Fierabacci's approach the the five-string bass was modern in a post-Cream manner, busier than Bruce's and while not as iconoclastic, Ric is a virtuoso. He reinventions are always right on, surprising and fresh, filled with humor and masterful technique. Harmonically and stylistically he has modernized Bruce's innovative style to incorporate many of the fusion concepts that followed in Bruce's wake.
Kofi Baker is a monster drummer. Playing a large kit festooned with double bass drums like his Dad's, he used his father's trademark patterns and post-Elvin freedom as a launching pad for his own post-modern take on the material. While indeed a tribute band, this trio brings Cream's energy and vibe into the new era.
In conversation with Banish between sets he mentioned that the repertoire is fluid depending upon whether Ric is the bassist or not. It is also very obvious that the man knows his E.C. A fan of the mid-70s "comeback" period as am I, his devotion to Clapton's musicality is refreshing in the post-Van Halen age when pyrotechnics often overshadow feel and substance. Like Clapton, his ability to not only shred but to compliment the playing of his fellow players onstage is welcomed heartily by this listener.
Baker formed the band after being turned on by the 2005 Cream reunion shows. "I really wasn't into it as a kid, because it was, you know my dad's music...but after the reunions, I started playing the music for fun and put a band together."
(none of the audio or video below are from the gig reviewed)
above: interview & epk
Kofi has toured playing duets with his father as well as in playing in various groups featuring Jack Bruce, Chris Poland (Megadeth), Steve Waller (Manfred Mann), John Ethridge (Soft Machine), Randy California (Spirit), Steve Marriot (Humble Pie) and Eric Sardinas. I first heard him on the album Abstract Logic with Jonas Hellborg and Shawn Lane in 1994.
Here's what went down at the Arcadia Blues Club:
OUTSIDE WOMAN BLUES
I'M SO GLAD
SLEEPY TIME TIME
I WANT YOU (The Beatles)
DO WHAT YOU LIKE (Blind Faith)
SUNSHINE OF YOUR LOVE
> MANIC DEPRESSION (Jimi Hendrix)
THE WIND CRIES MARY (Jimi Hendrix)
PRESSED RAT & WARTHOG
PRESENCE OF THE LORD (Blind Faith)
DESERTED CITIES OF THE HEART
"White Room" began the gig with a nice long, extended section in the middle that let us in on a bit of this band's particular musical imprint. "Outside Woman Blues" was a treat and something I've not heard live much from anyone. For a band that released so few albums worth of material there are so many Cream songs one wants to hear when you see a show like this. "Politician" is always essential to me. This tune really cranks and illustrates so much of what the balls of Cream was all about. Fierabacci's first extended bass solo of the night crowned this version. Many think of the sheer instrumental prowess of the band but their pop smarts always balanced all of the bluster and long solos and rock star largess. This is a concise window into all of those elements.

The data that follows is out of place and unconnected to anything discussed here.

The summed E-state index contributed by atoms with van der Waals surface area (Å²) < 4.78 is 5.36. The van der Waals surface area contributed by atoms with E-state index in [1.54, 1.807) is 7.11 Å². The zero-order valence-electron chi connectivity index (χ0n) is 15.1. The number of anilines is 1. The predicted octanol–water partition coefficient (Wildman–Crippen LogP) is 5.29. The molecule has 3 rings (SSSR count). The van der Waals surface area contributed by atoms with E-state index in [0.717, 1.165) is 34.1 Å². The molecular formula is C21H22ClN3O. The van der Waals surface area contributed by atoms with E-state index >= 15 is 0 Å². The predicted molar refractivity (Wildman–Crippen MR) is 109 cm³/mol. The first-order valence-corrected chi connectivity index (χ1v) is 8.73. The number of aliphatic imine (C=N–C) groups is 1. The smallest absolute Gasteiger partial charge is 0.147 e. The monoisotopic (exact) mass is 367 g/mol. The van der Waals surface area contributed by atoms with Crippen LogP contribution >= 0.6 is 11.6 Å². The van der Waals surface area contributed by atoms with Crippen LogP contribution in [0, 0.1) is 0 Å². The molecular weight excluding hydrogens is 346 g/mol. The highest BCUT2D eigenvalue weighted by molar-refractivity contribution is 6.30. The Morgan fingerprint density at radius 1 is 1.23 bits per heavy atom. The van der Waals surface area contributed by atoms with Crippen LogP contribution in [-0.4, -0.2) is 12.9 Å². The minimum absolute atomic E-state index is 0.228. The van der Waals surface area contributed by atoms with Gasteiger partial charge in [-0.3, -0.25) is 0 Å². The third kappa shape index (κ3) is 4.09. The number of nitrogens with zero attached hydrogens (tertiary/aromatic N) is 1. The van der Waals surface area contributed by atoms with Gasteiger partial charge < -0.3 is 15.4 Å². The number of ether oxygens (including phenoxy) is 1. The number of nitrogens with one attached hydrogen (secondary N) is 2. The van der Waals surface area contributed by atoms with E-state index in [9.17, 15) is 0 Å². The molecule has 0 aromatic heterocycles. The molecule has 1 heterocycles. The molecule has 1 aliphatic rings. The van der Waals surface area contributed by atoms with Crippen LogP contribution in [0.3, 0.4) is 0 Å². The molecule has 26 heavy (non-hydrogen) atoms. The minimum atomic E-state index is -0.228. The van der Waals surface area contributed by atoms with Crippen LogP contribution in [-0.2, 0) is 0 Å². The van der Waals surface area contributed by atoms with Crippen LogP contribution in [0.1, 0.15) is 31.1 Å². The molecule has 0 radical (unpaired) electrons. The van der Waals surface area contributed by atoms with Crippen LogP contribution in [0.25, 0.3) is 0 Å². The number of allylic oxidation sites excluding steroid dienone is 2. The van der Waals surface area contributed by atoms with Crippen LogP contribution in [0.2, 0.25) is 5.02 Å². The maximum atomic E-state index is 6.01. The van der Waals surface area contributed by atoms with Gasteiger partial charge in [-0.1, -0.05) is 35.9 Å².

One of the handful of Cream tunes that has remained in Clapton's repertoire during most of his solo tours has been "Badge" the tune written with George Harrison which appeared on the Goodbye Cream album. This was the only tune of the night where I felt the busy-ness of the playing got in the way of the tune. Could be my great affinity for this tune colored my perspective since the version this band has on YouTube is much more to my liking.
"I'm So Glad" was long and rippin'. Great open jam in the middle. This one roared. "Sleepy Time Time" Fran introduced as the first original blues from Cream. The last two tunes of set one were wonderful treats and nice surprises which I'd never heard anyone play live. Kofi intro'd the first: "Here's a tune by a band of small insects. You might recognize these insects..." and the lit into The Beatles' one real jam-tune, "I Want You" from Abbey Road which featured an extended solo from Banish. They followed this with the first Blind Faith tune of the night "Do What You Like" which was Kofi's father's showpiece with the band. Kofi played a 16+ minute drum solo within the piece featuring poly rhythmic snippets of African, Caribbean, and jazzy extrapolation in a tour de force spotlight.
Set two began with a discussion between the band members before asking the crowd what they wanted to hear a Cream tune or a Hendrix tune...they wound up playing the Cream tune that Hendrix was known to cover, "Sunshine of Your Love" soaring into frenetic take on Jimi's own "Manic Depression". They followed with another Jimi staple, the gorgeously rendered "Wind Cries Mary" with an inventive and jaw-dropping solo from Ric.
Kofi who had been introducing songs but not singing, next said, "I'm going to sing one now. This was written, produced, recorded and mostly played by my Dad. I'd like to do it in honor of him tonight because he's a bastard...and it goes like this..." With that introduction the odd tune, PRESSED RAT & WART HOG rattle about for a few minutes of fun. Fran followed this with a powerful take on Blind Faith's PRESENCE OF THE LORD played more like Clapton played it in the early/mid-70s. This also featured a nice lengthy solo section. Excellent.
DESERTED CITIES OF THE HEART roared out of the chute full blazes. Long, ferocious lines snaked around each other en route to a long midsection that featured a few measures of what sounded like Howlin' Wolf's trademark SMOKESTACK LIGHTNIN' riffs before launching back into the smouldering ending of DESERTED CITIES.
The last tune of the night was, of course CROSSROADS done up more succinctly than the expansive Wheels of Fire version. A fitting end to a very fun set. If you have never seen Cream and are a fan, don't miss these guys.
above: Kofi Baker's Tribute to Cream - "Sleepy Time Time"
This next clip, WHITE ROOM is unfortunately audio only but an nice extended version with some killer playing and interesting spacey stuff midway through...
above: Kofi Baker's Tribute to Cream - "White Room"
below: from you drum heads: